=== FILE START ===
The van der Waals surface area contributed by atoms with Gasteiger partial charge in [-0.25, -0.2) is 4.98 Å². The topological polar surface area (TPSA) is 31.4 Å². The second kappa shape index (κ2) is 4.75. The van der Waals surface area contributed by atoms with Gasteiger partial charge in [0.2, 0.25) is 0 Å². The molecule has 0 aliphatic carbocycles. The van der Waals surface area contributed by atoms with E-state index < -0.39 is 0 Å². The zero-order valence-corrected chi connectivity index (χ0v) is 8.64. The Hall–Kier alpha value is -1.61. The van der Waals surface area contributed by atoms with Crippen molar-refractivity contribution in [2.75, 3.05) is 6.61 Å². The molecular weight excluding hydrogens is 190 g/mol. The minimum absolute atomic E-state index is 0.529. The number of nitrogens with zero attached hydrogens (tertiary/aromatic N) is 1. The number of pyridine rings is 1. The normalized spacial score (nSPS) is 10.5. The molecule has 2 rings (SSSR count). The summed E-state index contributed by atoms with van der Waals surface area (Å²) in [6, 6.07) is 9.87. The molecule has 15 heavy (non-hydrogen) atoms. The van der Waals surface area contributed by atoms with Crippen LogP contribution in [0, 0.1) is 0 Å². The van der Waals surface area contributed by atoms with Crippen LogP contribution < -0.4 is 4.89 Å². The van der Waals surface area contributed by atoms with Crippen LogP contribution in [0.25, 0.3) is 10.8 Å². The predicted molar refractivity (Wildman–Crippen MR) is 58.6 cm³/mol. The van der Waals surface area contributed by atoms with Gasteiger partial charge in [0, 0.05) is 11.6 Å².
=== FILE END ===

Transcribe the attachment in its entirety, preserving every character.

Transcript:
The van der Waals surface area contributed by atoms with Gasteiger partial charge in [-0.25, -0.2) is 4.98 Å². The topological polar surface area (TPSA) is 31.4 Å². The second kappa shape index (κ2) is 4.75. The van der Waals surface area contributed by atoms with Gasteiger partial charge in [0.2, 0.25) is 0 Å². The molecule has 0 aliphatic carbocycles. The van der Waals surface area contributed by atoms with E-state index < -0.39 is 0 Å². The zero-order valence-corrected chi connectivity index (χ0v) is 8.64. The Hall–Kier alpha value is -1.61. The van der Waals surface area contributed by atoms with Crippen molar-refractivity contribution in [2.75, 3.05) is 6.61 Å². The molecular weight excluding hydrogens is 190 g/mol. The minimum absolute atomic E-state index is 0.529. The number of nitrogens with zero attached hydrogens (tertiary/aromatic N) is 1. The number of pyridine rings is 1. The normalized spacial score (nSPS) is 10.5. The molecule has 2 rings (SSSR count). The summed E-state index contributed by atoms with van der Waals surface area (Å²) in [6, 6.07) is 9.87. The molecule has 15 heavy (non-hydrogen) atoms. The van der Waals surface area contributed by atoms with Crippen LogP contribution in [0, 0.1) is 0 Å². The van der Waals surface area contributed by atoms with Crippen LogP contribution < -0.4 is 4.89 Å². The van der Waals surface area contributed by atoms with Crippen LogP contribution in [0.25, 0.3) is 10.8 Å². The predicted molar refractivity (Wildman–Crippen MR) is 58.6 cm³/mol. The van der Waals surface area contributed by atoms with Gasteiger partial charge in [0, 0.05) is 11.6 Å².